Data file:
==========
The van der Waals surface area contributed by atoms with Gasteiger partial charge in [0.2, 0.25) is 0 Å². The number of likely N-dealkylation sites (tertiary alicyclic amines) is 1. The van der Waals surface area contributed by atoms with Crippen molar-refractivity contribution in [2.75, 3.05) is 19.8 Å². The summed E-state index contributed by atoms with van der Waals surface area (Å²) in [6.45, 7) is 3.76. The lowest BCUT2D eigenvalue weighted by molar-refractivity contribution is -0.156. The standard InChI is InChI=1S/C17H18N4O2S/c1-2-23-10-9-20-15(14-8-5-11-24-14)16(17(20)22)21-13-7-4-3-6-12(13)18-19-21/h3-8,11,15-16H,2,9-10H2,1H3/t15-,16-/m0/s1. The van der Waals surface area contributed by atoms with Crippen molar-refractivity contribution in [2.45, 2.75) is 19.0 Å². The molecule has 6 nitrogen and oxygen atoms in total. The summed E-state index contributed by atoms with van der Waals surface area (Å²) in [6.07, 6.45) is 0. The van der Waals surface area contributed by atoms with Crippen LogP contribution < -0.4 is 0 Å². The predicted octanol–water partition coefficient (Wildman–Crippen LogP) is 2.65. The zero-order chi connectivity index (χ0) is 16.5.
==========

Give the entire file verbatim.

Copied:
The van der Waals surface area contributed by atoms with Gasteiger partial charge in [0.2, 0.25) is 0 Å². The number of likely N-dealkylation sites (tertiary alicyclic amines) is 1. The van der Waals surface area contributed by atoms with Crippen molar-refractivity contribution in [2.75, 3.05) is 19.8 Å². The summed E-state index contributed by atoms with van der Waals surface area (Å²) in [6.45, 7) is 3.76. The lowest BCUT2D eigenvalue weighted by molar-refractivity contribution is -0.156. The standard InChI is InChI=1S/C17H18N4O2S/c1-2-23-10-9-20-15(14-8-5-11-24-14)16(17(20)22)21-13-7-4-3-6-12(13)18-19-21/h3-8,11,15-16H,2,9-10H2,1H3/t15-,16-/m0/s1. The van der Waals surface area contributed by atoms with Crippen molar-refractivity contribution in [2.45, 2.75) is 19.0 Å². The molecule has 6 nitrogen and oxygen atoms in total. The summed E-state index contributed by atoms with van der Waals surface area (Å²) in [6.07, 6.45) is 0. The van der Waals surface area contributed by atoms with Crippen LogP contribution < -0.4 is 0 Å². The predicted octanol–water partition coefficient (Wildman–Crippen LogP) is 2.65. The zero-order chi connectivity index (χ0) is 16.5.